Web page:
This is the first full day of the Tokaido Trail tour, and it’s mostly centred on Tokyo, with advice from the tour leader as to where to go.

Day 5 Plan:

  • Breakfast
  • The tour leader will lead a tour of the city. This should cover:
    • Meiji Jingu Shrine
    • Harajuku
    • Plus others to be advised – possibly Akihabara, maybe a river bus ride on the Sumida River

Day 5 Actual:

Today was quite hectic.


We started with a walk to Senso-ji, and a discussion of the history of the temple. This included a look at the nearby Shinto shrine dedicated to the founders of Senso-ji.

Part of the history is the pilgrims route to the temple, and as a result a line of stalls/shops grew up along the route. We were there early enough that most of the stalls were closed but you can still get a sense of the length of the strip with the temple looming at the end:

The Path to Senso-ji

The entrance to the temple is through this enormous gate, which is already restored, unlike the the Kaminarimon at the other end of the Nakamise-dori (the shopping strip)

The Gate, featuring tour leader Brett’s back. 🙂

Once on the temple grounds the pagoda and the main temple building are very imposing.

The Pagoda

Brett introduced us to the practice of Omikuji, and I took part getting The Best Fortune which I then duly placed in my wallet for the rest of the trip. Brett also explained the tendency of Japanese mythology to contain loopholes. Get a bad fortune? Not a problem, tie it to the conveniently provided racks and let the wind blow the bad fortune away.

The Main Temple


Right next door to Senso-ji (which is a Buddhist Temple), there’s a Shinto shrine (dedicated to the founders of Senso-ji IIRC). This is on a much smaller scale, and was quite charming. This is one of the reasons why a guided tour is often a good idea – Brett not only took us to the smaller shrine which I suspect many would miss, but gave a good rundown on the history of it as well.

The Shinto Shrine near Senso-ji

Sumida River

After that we took a river cruise down the Sumida River to the Hama-Rikyu Gardens during which the battery for my camera died. So the photos today are a mix of camera and phone camera.

One of the earliest sights on this cruise was the Asahi Beer Hall. The building on the left is intended to resemble a mug of beer, and apparently a well loved building in Japan. Then there’s the Golden Turd on the right which IIRC was supposed to be a vertical flame but was installed horizontally instead. That’s, ah, rather less popular.

Appreciate the Mug of Beer.

Some of the other views along the Sumida River were quite striking but glitches when I loaded the photos made sorting them problematic. Here’s a couple that I’ve salvaged from the mix:

Sumida River 1

Sumida River 2

Hama-Rikyu Gardens

The walk through the Hama-Rikyu (which auto-correct really wants to turn into “Ricky’s” by the way) was lovely. Both in the large…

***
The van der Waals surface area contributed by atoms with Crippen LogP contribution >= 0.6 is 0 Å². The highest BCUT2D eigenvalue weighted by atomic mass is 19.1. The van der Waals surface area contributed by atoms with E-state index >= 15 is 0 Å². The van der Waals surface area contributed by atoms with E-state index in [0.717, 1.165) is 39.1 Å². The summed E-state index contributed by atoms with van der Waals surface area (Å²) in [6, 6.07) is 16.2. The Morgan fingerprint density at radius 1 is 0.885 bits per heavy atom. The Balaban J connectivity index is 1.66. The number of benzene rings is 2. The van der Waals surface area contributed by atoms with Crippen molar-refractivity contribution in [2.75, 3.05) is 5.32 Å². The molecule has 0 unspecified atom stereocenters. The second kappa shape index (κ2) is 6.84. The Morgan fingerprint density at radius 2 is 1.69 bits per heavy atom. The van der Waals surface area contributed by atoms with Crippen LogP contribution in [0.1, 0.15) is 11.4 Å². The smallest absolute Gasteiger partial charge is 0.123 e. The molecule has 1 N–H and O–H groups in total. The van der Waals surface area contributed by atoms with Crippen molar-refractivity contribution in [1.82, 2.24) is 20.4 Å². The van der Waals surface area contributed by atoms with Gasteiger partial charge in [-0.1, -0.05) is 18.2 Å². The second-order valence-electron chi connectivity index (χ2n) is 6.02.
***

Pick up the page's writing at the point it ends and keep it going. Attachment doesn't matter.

The Hama-Rikyu Gardens

…the small…

Not sure what this is

…And the artistic on a large scale:

The 300 Year Elm (it’s actually older than that) – front

The 300 Year Elm – Side

The Elm is supposed to look like a waterfall.

The Miyazaki Clock

From the Hama-Rikyu we walked into Shiodome to the Nippon Television building which features a clock by Hayao Miyazaki with music by Joe Hisashi. There should be a video in the Google Photos Album, and this clock is an amazing creation.

The Miyazaki Clock

And here’s the really shaky video I took with my phone:

After that a quick trip to Ueno for a quick walk through a shopping district that used to be the black market after WWII. Brett pointed out various places and I chose a curry place. However it was run on a ticket system. So if you’re looking at the photo which is just a card with Japanese text on it here’s what happened: I stepped outside, picked what I wanted from the pictures in the window, took a photo, and then used that to pick from the ticket machine. That worked well enough.

Fun With Public Transport

Then things got hectic.

We were supposed to take the Yamanote (?) loop line to Harajuku but the train stopped at one station (Nippori?) and announced a 40 minute delay. So our intrepid tour leader had to scramble to find an alternative route.

This got complicated by wandering through a local festival in Nippori that featured dancers in a circle with taiko drummers rotating through to keep a continuous beat going. We eventually made it after various hijinks, dodges, and detours, but later than expected.

I decided to walk through the main street of Harajuku before heading back to the hotel. We saw the torii gate leading to the Meiji Jingu, but apparently it’s a 1-2 KM walk from there to the shrine, which I didn’t quite feel up for.

Although I took a walk through this… Slowly.

The loop line was running when I got back to the Harajuku station, so the return trip to the hotel was straightforward. Currently doing washing, and heading out for dinner with the tour leader later.

For dinner we went to Akihabara just to get a quick glance at the place, and eat on the 8th floor of the gigantic Yodebashi Akiba store. I had quite a nice meal of a Kyoto style beef cutlet, and then a banana chocolate crepe while walking home after the brief train ride from Akihabara. And now waiting to see if the 2nd lot of 30 minutes in the dryer will be enough before packing for the first stop out of Tokyo.


The Google Photos Album should now have everything. Well, apart from a couple of glitches that I’m hoping won’t recur.